Midwest Region Conserving the nature of America

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Species of Concern

Decision on the Status Recommendation for the Indiana Crayfish


The U.S. Fish and Wildlife Service’s Bloomington, Indiana, Ecological Services Field Office has reviewed the relevant published and unpublished data for the Indiana crayfish and has prepared a status assessment report for the species. Based on that review the Bloomington Field Office has recommended that the Indiana crayfish (Orconectes indianensis) not be elevated to the status of a Candidate Species, but that it remain as a regional "Species of Concern." The endangered species program staff in the Service’s Region 3 Office support that recommendation. Therefore, Region 3 has determined that the Indiana crayfish will not be elevated to the status of a Candidate Species at this time. The species will be retained as a "species of concern" and Region 3 will remain the lead region for ongoing review of its status.


"Species of concern" is an informal term that refers to those species which Region 3 believes might be in need of concentrated conservation actions. Such conservation actions vary depending on the health of the populations and types and degree of threats. At one extreme, there may only need to be periodic monitoring of populations and threats to the species and its habitat. At the other extreme, a species eventually may require listing as a Federal threatened or endangered species and become the subject of a Federal recovery program. Species of concern receive no legal protection under the Endangered Species Act as a result of this informal designation, and the use of the term does not necessarily mean that the species will eventually be proposed for listing as a threatened or endangered species. As funding and staffing levels permit, Region 3 evaluates Species of Concern to determine the extent of their conservation needs and to determine whether additional legal protection should be sought for them.


The Field Office status recommendation indicates that the species’ historical distribution was limited to the southern portions of Illinois and Indiana. (An early inclusion of Kentucky in the species’ range is not supported by other researchers.) However, there were no systematic surveys carried out in Indiana prior to 1993. The current Indiana population appears to be nearly as widespread as it was historically, ranging across portions of eight counties. The extent of Indiana crayfish distribution in the State makes it highly unlikely that the species could be extirpated by a single catastrophic event. The current proximity of the populations to each other likely would allow recolonization if a population was extirpated. However, the core of the Indiana distribution – the Patoka River watershed – suffers from significant degradation resulting from coal mining, stream channelization, and poor water quality, and Indiana crayfish numbers have decreased within the Patoka drainage.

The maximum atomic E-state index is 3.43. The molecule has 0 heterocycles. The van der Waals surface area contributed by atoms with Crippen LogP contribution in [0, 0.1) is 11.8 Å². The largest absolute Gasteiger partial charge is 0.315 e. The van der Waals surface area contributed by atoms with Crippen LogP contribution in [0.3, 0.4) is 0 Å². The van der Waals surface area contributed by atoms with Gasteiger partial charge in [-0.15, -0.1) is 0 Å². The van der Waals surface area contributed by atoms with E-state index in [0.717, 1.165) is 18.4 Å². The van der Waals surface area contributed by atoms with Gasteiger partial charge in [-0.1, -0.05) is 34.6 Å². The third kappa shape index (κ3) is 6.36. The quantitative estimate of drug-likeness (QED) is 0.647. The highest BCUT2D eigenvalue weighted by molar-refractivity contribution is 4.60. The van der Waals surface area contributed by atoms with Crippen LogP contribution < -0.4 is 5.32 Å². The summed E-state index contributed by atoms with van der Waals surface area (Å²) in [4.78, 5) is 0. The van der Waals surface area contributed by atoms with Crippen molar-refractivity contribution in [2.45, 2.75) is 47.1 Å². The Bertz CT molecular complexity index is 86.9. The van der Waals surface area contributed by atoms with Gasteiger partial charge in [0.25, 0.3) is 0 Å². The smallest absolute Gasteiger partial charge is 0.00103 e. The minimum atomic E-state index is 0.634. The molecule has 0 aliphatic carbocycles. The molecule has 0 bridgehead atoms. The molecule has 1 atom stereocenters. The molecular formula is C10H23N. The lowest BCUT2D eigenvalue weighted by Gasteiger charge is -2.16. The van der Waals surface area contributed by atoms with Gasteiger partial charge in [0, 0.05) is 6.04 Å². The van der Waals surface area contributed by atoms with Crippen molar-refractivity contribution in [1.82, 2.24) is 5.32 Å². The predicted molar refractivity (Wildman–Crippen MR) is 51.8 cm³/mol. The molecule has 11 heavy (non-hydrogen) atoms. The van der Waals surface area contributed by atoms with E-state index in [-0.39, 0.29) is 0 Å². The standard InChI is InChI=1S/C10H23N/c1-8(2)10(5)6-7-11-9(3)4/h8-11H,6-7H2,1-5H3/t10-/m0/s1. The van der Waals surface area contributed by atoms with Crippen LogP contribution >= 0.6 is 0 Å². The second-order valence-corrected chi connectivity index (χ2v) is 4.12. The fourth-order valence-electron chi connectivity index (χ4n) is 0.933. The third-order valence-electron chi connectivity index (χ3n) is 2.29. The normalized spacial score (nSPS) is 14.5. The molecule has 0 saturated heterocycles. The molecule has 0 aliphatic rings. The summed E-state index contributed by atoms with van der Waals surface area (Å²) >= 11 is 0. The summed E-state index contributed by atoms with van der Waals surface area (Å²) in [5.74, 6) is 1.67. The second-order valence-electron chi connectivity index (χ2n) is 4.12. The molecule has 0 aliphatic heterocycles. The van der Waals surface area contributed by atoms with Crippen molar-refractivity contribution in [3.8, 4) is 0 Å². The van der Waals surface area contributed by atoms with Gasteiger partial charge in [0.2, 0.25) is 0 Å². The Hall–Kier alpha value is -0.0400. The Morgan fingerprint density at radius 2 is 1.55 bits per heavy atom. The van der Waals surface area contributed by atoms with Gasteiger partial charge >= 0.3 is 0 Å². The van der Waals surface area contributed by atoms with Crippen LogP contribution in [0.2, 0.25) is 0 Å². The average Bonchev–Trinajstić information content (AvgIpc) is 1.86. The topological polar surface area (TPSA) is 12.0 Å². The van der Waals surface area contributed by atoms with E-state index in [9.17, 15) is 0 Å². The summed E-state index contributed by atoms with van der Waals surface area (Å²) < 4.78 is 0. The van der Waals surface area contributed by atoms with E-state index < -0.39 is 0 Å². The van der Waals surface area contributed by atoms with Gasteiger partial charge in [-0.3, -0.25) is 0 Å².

It is believed that an historical range contraction occurred in Illinois sometime between comprehensive crayfish surveys conducted in the early 1900's and the 1970's. However, since that time there is no evidence of a further range reduction. Similar to the situation in Indiana, the Illinois mainstay of the crayfish – the Saline River system – is degraded, and the North and Middle forks of the Saline River no longer support Indiana crayfish. Threats to water quality and the crayfish in the two states include pollution from coal mining and oil extraction, siltation, and stream channelization and clearing.


While there is insufficient evidence to show that these ongoing threats are causing an ongoing population decline, the threats are sufficiently serious to cause Region 3 to retain the species as a "Species of Concern."


The Service recommends that the following management activities be carried out to improve the status of the Indiana crayfish:

1) Due to the apparent reduction in historical range in Illinois and the habitat degradation in the core of the Indiana range, the species should be closely watched. A more comprehensive monitoring protocol should be developed and implemented to document changes in the species’ population and distribution and threats to it and to its habitat. This protocol should include the sampling methodology used by Page in 1985 and 1994 to ensure comparable data; however, sampling intensity should be increased.


2) Identify and reduce specific threats to the water quality of the streams which are still inhabited by the Indiana crayfish. Conservation agreements with private landowners should be developed throughout the watersheds occupied by the species.


Questions concerning this species should be directed to the Service’s Bloomington, Indiana, Ecological Services Field Office which has the lead responsibility for data collection and analysis for this species. Questions about the process of listing a species as threatened or endangered should be directed to the Regional Listing Coordinator at 612-725-3536 extension 241.


September 25, 1997


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